CAP reform has put landownership in Scotland under the spotlight. Nancy Nicolson met Lord David Johnstone, the chairman of the landowners’ organisation, Scottish Land and Estates (SLE). He owns and manages Annandale Estates in Dumfriesshire.
You have been elected chairman of SLE at a time when the political pressure on landowners in Scotland has never been more intense. SLE says its members feel “demonised”. How are you going to turn around the image people have of those you represent?
By proactively engaging with the debate, providing solutions, working with stakeholders and making sure we are seen as part of the solution – which we are.
There is a lot of historical baggage that comes with landowning in Scotland that continues to be brought into the debate despite no longer being relevant to it. We have got to show that we have moved on from that.
Can we expect to see a change in attitude under your chairmanship? Or will change be forced upon the landlord-tenant system politically?
We are always open to good arguments and reasons why things should be changed, so we will always listen. It is about dialogue, communication and working together. The vast majority of landlord-tenant relationships proceed absolutely fine. There is just a minority with problems, so the idea the system is fundamentally broken is wrong.
The Scottish government has excluded sporting estates from claiming CAP support and has introduced a 2013 reference period rule to stop landowners taking land back in hand to qualify for area payments. Do you believe the Scottish government doesn’t trust your members not to exploit the system?
There is no reason not to trust us. Our members have not been exploiting the system. There are many people who have been slipper farming who are not our members, so directing these measures at us solely is a little unfair.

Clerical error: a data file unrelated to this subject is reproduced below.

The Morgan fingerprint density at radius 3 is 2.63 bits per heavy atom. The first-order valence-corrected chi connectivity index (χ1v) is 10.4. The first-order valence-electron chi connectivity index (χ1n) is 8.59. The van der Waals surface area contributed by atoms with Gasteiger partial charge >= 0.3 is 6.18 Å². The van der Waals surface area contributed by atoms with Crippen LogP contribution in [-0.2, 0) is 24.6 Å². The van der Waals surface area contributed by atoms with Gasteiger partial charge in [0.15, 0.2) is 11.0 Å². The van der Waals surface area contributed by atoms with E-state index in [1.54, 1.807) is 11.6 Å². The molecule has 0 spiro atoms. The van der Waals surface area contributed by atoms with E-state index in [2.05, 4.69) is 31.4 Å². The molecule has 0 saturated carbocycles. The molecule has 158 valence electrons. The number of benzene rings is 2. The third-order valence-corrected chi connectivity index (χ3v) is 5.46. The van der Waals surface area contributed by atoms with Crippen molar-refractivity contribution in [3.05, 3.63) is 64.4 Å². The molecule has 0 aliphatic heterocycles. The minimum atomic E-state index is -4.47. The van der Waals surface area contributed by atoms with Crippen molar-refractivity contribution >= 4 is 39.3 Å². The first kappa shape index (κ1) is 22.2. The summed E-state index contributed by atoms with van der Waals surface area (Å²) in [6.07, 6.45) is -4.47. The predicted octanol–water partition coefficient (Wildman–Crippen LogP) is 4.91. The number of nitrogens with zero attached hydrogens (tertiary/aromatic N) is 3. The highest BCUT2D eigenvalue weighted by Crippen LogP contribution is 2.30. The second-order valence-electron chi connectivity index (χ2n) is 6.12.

We have asked the government to explain in great detail what they intend by this, what criteria they are looking to set and how they plan to interpret it. There is a huge amount that requires answers and we do not have the details yet.
Scotland has the most concentrated pattern of private land ownership in the developed world, with just 432 families accounting for half of all non-public land. Do you concede that land holdings need to be broken up and more fairly distributed?
No. I don’t. There are many thousands of other land holdings, and some of the large estates provide the backbone of tenant farming in Scotland. That does not come from smaller owner-occupiers. The figure is eye-catching and headline-grabbing but it does not reflect the fact that some of this land is very poor and unproductive.
A new Land Reform Bill is to be introduced in the current parliament and is expected to follow the “direction of travel” of the recent Land Reform Review Group Report. That includes a recommendation for secure, established tenants to have an absolute right to buy their land. Do you expect to see that enshrined in law under your chairmanship?
No, I don’t, and we will fight any absolute right to buy.
There are a number of issues in the tenanted sector that need to be addressed, including the way in which rent reviews are done, dispute resolution and compensation for waygo (financial adjustments when the tenancy ends). We are looking at addressing these core issues to get us back to a vibrant tenanted sector.
There is a huge demand from new entrants and established farmers for more agricultural tenancies to be created. Instead of meeting that demand, landowners are taking land back in hand and use annual grazing agreements or very short tenancies that give tenants no security. Do you agree that situation needs to change – and can you give prospective tenants an assurance it will?
First, there is nothing wrong with any landowners farming land themselves. Why should they not?
Grazing agreements provide flexibility for businesses to move around and there are more of them now because these government reviews do create uncertainty in the market.
I would rather see longer-term vehicles used, but shorter-term leases have their place as well. I let a 25-year limited duration tenancy (LDT) last year and it is not as unusual as you think.
What you want is people with long-term leases having security and knowing they can confidently invest. But at the same time landowners want to have the confidence they can let on a long-term basis to people they are choosing and that both parties know the political environment is not going to be changed by a third party at some point in the future. It is all about confidence.